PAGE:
At the Center for Integrated Nanotechnology (CINT), researchers discovered an efficient way to make combined solar panels and light-emitting devices. Rather than using blocks of hybrid perovskite materials, they layered several thin sheets on top of each other. In this new layered pattern, they discovered important “layer-edge states.” In these states, energy is highly conserved. When excited by light or other sources, the material produces energy that doesn’t instantly dissipate and can be used to charge batteries or do other work. That is, it creates long-lived, free charge carriers that can be harvested and manipulated.
Compared to blocks of material, layered sheets of perovskites offer a host of benefits. The sheets are more chemically stable, more environmentally friendly, and more tunable to fit the needs of new applications or experiments. Discovery of edge states opens new avenues for designing and fabricating efficient electronic devices which collect and emit light. These devices include low-cost solar cells, LEDs, laser diodes, and detectors.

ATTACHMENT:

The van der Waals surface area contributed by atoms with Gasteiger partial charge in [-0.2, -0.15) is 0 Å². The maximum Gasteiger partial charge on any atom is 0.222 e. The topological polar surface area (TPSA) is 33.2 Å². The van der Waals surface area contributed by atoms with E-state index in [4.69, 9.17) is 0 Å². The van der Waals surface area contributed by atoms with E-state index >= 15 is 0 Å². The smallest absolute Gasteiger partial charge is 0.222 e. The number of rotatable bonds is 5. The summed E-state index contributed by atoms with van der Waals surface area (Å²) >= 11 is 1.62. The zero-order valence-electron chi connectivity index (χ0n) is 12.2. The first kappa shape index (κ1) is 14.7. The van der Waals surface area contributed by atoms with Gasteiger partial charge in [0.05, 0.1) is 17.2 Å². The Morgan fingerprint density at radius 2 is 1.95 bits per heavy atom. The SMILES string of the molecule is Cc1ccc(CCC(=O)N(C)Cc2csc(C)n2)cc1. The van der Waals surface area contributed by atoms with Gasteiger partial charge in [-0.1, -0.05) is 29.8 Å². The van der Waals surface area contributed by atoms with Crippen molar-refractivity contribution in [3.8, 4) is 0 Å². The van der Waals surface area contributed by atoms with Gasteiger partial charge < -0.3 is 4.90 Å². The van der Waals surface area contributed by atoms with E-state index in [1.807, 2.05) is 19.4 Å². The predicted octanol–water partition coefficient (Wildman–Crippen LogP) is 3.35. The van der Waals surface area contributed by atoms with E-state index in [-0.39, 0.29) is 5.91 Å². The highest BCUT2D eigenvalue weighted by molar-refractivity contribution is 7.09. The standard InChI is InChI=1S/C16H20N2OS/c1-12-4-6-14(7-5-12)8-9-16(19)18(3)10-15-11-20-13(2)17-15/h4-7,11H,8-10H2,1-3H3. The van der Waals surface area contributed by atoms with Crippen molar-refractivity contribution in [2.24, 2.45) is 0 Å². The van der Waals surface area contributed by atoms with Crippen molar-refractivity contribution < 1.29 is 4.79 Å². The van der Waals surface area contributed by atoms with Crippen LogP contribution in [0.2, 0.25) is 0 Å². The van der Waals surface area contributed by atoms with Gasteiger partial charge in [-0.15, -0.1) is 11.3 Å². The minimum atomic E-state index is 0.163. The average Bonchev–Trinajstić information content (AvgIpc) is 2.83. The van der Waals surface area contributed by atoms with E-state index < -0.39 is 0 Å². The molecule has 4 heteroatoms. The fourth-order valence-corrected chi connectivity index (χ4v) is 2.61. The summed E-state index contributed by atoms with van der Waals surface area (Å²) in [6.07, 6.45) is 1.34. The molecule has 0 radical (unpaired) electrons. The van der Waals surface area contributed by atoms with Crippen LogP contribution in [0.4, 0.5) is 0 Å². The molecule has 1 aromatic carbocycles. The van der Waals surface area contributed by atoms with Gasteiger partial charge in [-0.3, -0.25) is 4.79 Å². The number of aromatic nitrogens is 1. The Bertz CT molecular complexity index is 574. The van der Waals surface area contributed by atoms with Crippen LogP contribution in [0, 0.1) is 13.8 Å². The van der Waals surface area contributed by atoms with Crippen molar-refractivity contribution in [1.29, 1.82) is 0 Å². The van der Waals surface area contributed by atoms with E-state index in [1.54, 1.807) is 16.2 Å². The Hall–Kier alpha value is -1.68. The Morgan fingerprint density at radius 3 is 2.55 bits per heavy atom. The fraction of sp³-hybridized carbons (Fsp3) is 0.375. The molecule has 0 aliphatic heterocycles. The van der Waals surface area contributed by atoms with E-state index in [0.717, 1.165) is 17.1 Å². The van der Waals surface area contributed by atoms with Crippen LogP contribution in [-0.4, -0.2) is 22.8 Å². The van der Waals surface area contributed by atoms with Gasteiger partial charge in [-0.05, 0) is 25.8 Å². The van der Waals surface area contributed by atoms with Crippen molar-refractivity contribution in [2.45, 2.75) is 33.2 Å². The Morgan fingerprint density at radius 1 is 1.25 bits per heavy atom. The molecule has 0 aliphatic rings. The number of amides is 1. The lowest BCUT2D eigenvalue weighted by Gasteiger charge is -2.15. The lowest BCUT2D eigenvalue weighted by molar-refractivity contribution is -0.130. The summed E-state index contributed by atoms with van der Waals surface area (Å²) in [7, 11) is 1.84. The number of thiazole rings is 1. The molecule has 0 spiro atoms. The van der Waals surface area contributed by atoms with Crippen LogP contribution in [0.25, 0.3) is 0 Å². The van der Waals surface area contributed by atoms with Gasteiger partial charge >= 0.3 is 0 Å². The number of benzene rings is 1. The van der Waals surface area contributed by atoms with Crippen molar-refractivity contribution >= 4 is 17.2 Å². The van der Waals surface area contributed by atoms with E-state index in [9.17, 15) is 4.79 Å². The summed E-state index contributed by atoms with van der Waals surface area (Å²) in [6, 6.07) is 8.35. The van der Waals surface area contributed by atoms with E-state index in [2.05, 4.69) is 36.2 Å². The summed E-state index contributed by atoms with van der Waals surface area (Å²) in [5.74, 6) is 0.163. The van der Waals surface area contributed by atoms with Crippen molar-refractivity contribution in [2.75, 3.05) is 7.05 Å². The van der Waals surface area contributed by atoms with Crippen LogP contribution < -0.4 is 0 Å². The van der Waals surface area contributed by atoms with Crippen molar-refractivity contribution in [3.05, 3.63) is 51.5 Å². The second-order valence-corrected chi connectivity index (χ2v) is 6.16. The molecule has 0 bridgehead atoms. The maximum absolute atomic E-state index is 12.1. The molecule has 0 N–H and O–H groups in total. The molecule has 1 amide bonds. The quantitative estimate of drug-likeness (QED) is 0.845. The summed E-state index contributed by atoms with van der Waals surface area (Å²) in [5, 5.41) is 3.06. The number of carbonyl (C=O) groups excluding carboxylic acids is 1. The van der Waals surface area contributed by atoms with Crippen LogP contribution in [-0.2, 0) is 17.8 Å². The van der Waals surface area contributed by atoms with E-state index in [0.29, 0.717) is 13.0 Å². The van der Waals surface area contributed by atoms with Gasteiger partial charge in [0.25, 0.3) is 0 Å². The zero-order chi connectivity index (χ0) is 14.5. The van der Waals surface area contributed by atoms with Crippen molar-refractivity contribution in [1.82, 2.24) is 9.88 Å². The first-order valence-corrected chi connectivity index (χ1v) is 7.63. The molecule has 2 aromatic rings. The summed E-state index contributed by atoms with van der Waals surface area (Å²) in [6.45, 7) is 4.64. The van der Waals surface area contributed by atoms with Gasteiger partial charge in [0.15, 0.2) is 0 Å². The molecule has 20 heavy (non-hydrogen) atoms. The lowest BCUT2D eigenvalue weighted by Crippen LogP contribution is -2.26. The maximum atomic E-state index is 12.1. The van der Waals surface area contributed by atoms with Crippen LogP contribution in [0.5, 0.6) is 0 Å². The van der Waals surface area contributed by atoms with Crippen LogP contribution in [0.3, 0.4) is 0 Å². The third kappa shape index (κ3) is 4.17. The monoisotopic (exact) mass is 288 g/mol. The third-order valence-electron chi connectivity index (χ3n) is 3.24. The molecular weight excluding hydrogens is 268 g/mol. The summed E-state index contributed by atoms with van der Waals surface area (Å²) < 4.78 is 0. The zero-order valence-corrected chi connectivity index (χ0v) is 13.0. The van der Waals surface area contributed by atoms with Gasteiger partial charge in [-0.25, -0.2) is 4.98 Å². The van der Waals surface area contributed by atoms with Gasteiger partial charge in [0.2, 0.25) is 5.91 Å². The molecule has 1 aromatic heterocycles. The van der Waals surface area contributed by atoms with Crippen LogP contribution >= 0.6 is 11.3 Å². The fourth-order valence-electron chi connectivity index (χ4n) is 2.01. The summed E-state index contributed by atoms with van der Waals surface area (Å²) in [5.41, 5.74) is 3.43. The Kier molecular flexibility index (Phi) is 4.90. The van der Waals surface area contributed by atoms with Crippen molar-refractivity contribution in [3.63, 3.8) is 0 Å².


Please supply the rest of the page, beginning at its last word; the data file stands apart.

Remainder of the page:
Hybrid perovskites are a new class of low-cost materials that can capture and emit light. This material can be synthesized in several forms: bulk 3-D structures, 2-D crystal sheets, and 1-D rods. In particular, layered compounds can be created by stacking 2-D crystal sheets with thin organic layers in between. Compared to bulk 3-D variations, these sheets of perovskites are intrinsically stable and widely tunable. Therefore, these thin sheets may have broad applications in a variety of technologies. In this study, scientists from CINT as well as international collaborators describe a strategy to layer sheets of 2-D perovskites to drastically enhance the material’s optoelectronic properties. They found that in materials with three or more layers, charged particles (electrons and holes) become trapped at low-energy states near the edge of the crystal layers. These carriers exhibit a 5-fold increase in their lifetime and do not lose energy to heat, resulting in tremendous improvements in efficiency for light-capturing devices. On the flip side, devices that emit light are also tremendously more effective because trapped carriers can recombine very efficiently. These results address a long-standing problem not just for the perovskite family but also for a large group of materials. Often, the edges and surface states of materials can degrade the optoelectronic properties. Now, the structure of these materials can be chemically designed and engineered to achieve efficient flow of charge and energy leading to high-efficiency optoelectronic devices.